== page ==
Signaling the need for a legislative course correction, White House officials told reporters in a recent conference call that President Obama will definitely push Congress to pass his jobs initiative … by breaking it up into individual pieces.
The first piece will focus on a $35 billion infusion of cash that would help state and local governments avoid massive cop, teacher and firefighter layoffs.
As you may already know, the price tag of the initiative is estimated at $447 billion.
That famous big black bus seen cruising through Iowa and Illinois during August will also take the President to communities in North Carolina and Virginia this week as he makes the pitch for his American Jobs Act. Additionally, first lady Michelle Obama will announce an initiative encouraging companies to hire Veterans returning from Iraq and Afghanistan. That announcement will be made at Langley Air Force Base in Hampton, Virginia, this week.
The President’s jobs bill failed last week in the Senate after a filibuster by chamber Republicans led by Sen. Mitch McConnell (R-KY). The legislation failed to get the 60 vote margin needed to continue full debate on the bill.
On the House side, however, Republican Majority Leader Eric Cantor (D-VA) has not scheduled a vote and has indicated no plans to do so.
Piling on the pressure, the President will visit Cantor’s district during that highly-anticipated bus trip this week. Incidentally, the White House and several members of the Democratic leadership have asked Cantor and Speaker John Boehner to bring the jobs bill to a vote. When Majority Leader Cantor claimed on a Sunday talk show that he and President Obama should “work together” and find “common ground” on issues facing the U.S. economy, it mirrored the same words said after Congress returned from a month long August recess.
But, those claims have gone unfulfilled as Congressional gridlock continues and the unemployment rate remains at 9% overall and 16% among African Americans. Neither House Republicans nor Leader Cantor have offered specific legislation aimed directly at creating jobs. Unless Republicans have somehow figured out some direct correlation between the elimination of bureaucratic red-tape and employment opportunities.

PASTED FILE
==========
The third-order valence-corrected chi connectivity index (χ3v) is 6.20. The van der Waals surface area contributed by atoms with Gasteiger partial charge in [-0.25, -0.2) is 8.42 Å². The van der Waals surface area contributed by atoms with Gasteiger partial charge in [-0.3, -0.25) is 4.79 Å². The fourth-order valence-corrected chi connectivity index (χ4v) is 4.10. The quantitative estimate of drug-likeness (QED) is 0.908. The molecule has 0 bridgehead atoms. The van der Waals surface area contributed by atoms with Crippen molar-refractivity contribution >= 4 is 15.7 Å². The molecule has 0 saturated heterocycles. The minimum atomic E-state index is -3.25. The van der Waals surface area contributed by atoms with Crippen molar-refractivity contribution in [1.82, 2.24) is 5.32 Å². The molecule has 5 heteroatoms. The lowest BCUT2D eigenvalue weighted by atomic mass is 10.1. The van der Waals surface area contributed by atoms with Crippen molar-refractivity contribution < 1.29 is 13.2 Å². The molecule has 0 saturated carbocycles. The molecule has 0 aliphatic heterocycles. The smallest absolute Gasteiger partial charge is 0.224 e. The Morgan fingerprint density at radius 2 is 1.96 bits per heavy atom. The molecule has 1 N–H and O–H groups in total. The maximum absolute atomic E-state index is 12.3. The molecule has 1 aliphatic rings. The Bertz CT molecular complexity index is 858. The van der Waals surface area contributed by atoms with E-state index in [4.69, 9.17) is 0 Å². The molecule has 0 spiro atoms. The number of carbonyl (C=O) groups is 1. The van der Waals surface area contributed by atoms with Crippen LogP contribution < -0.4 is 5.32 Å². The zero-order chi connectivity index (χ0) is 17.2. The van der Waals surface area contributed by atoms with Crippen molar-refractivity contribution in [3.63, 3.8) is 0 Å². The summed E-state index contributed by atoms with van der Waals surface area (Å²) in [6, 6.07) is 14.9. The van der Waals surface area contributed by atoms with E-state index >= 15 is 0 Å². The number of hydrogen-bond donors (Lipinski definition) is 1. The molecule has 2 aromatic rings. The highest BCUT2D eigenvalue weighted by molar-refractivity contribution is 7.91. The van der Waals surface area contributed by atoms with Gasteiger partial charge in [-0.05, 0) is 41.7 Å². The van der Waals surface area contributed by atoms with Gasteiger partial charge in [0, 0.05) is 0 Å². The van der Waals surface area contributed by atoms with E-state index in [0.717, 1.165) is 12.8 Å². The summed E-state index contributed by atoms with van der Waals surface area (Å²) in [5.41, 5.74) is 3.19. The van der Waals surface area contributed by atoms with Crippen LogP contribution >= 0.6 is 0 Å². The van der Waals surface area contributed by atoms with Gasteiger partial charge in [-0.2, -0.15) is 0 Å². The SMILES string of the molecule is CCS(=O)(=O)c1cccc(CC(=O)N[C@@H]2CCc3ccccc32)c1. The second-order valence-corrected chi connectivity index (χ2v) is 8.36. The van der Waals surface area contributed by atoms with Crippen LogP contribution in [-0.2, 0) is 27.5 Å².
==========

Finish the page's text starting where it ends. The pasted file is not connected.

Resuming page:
A reporter on the conference call asked White House deputy press secretary Josh Earnest and policy adviser Jason Furman if the White House was expecting Congress to move the legislation. Would there be a specific bill pushing the $35 billion state and local piece the President plans to focus on. “I would refer you to the folks in Speaker Boehner’s office and the folks in Leader Reid’s office on the procedure they will decide to take… the President’s view is that they should take it up this week,” Earnest said.
In the meantime, the President will visit a county in North Carolina where he received only received 30% of the vote in 2008. When asked whether President Obama would get a good hearing there Earnest put on his best emphatic “yes” and said that ” … the benefit of the bus tour is that it gives the President the opportunity to spend more time in the community and talk to the local officials there… and talk with them more directly.”
The House returns the week of October 24th after a week-long recess. White House advisers pointed out that North Carolina, where the President will make at least four stops, stands to receive $900 million that would create 14,000 jobs as a result of money from the President’s jobs plan.
Two Administration officials, Education Secretary Arne Duncan and Housing Secretary Shaun Donovan, have visited Virginia in the last two weeks.